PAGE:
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U.S. School Board Trainers to Get Ambitious New Science Resources Today
With science, mathematics, and technology studies of increasing concern to U.S. education leaders, AAAS and the National School Boards Association will debut cutting-edge science-related materials and a new Web site Friday at a conference of school board trainers in Virginia.
Most state school board associations employ trainers to help prepare and develop local board members, and the workshop will allow trainers their first chance to work with the new training module under the direction of the lead developer, Angie Peifer, associate executive director of the Illinois Association of School Boards. It also marks the launch of a related Web site, www.smartschoolboards.org.
"The best way to help school boards improve science, math, and technology programs is to offer training through their state associations. Friday's conference offers the perfect opportunitiy to introduce state association trainers to these new materials," said Peyton West, senior program associate with AAAS's Dialogue on Science, Ethics, and Religion program and project manager on the SMarT Training for School Boards initiative.
The workshop will cover why science, math, and technology (SMT) education is important, the nature and use of learning standards; public engagement around science, mathematics, and technology education; and how to address these topics using the model of The Key Work of School Boards, a guidebook from the National School Boards Association (NSBA). The workshop, to be led by Peifer and West, is part of the 2008 NSBA Trainers Conference, a three-day gathering in Alexandria, Va, that is expected to attract about 70 school board trainers. The workshop is scheduled to run from 10:45 a.m. to noon on Friday 27 June.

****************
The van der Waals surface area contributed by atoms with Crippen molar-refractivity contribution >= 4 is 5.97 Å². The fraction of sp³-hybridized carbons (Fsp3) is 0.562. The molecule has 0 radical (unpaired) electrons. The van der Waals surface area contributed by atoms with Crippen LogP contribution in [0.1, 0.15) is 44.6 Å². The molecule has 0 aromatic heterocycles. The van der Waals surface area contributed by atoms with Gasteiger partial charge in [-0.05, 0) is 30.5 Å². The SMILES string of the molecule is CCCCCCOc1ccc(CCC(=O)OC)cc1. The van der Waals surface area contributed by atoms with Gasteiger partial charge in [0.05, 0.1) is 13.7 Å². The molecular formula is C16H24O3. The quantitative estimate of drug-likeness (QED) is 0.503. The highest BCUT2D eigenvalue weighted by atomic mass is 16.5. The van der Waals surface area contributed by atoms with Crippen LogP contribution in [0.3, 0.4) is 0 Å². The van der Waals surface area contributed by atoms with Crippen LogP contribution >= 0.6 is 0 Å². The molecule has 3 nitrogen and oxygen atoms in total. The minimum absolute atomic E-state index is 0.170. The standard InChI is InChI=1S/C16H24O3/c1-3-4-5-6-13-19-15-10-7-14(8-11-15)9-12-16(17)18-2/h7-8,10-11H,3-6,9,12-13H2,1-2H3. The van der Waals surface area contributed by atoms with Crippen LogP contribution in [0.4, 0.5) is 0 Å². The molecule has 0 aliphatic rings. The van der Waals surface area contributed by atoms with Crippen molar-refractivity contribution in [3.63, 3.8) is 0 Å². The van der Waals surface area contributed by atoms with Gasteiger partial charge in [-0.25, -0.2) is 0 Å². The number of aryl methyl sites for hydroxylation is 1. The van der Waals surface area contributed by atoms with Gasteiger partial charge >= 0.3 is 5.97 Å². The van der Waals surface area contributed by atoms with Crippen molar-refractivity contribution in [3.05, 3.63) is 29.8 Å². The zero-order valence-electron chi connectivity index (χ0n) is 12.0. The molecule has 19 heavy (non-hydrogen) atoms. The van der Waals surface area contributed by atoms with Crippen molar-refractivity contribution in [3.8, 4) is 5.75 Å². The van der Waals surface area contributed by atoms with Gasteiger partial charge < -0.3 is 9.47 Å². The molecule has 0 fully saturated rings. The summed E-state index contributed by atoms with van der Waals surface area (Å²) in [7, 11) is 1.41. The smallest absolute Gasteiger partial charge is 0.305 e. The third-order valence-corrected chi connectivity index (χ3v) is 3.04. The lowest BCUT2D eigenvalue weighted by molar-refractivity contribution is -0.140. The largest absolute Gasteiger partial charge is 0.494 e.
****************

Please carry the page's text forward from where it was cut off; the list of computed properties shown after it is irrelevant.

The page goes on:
The AAAS/NSBA project has enormous potential to influence science, math, and technology education: AAAS is deeply engaged in promoting and improving science-related education at every level. NSBA represents 95,000 local school board members—virtually all of them elected—who govern nearly 15,000 local school districts serving more than 47 million public school students.
Under a three-year, $739,000 grant from the Kansas City-based Ewing Marion Kauffman Foundation, the organizations have spent more than a year developing science, mathematics, and technology education resources that can help train and inform local school board officials.
The SMarT Training DVD includes two sets of materials: an introductory module and a day-long workshop. Each set includes a facilitator's guide, a participant's manual, and an audiovisual presentation. The introductory module was distributed to state school boards associations earlier this year at AAAS headquarters in Washington, D.C., during the NSBA's annual Leadership Conference, but the full workshop and the Web site will be demonstrated on Friday for the first time. It will be the trainers who are expected to convey word of the new materials to boards and members in their states.
Development of the SMarT Training materials was based on interviews with dozens of interviews with elected school board members in the Kansas City metropolitan area conducted by Public Agenda, the non-partisan research organization.
According to West and others involved in the initiative, the initial assumption was that the teaching of evolution would be a key preoccupation for school board members. Instead, many board members told the interviewers they were frustrated with the high profile of evolution in school discussions and news coverage. Of more concern, they said, is what schools must do to prepare students for the 21st century economy, in which growth and opportunity will be concentrated in science and technology fields.
26 June 2008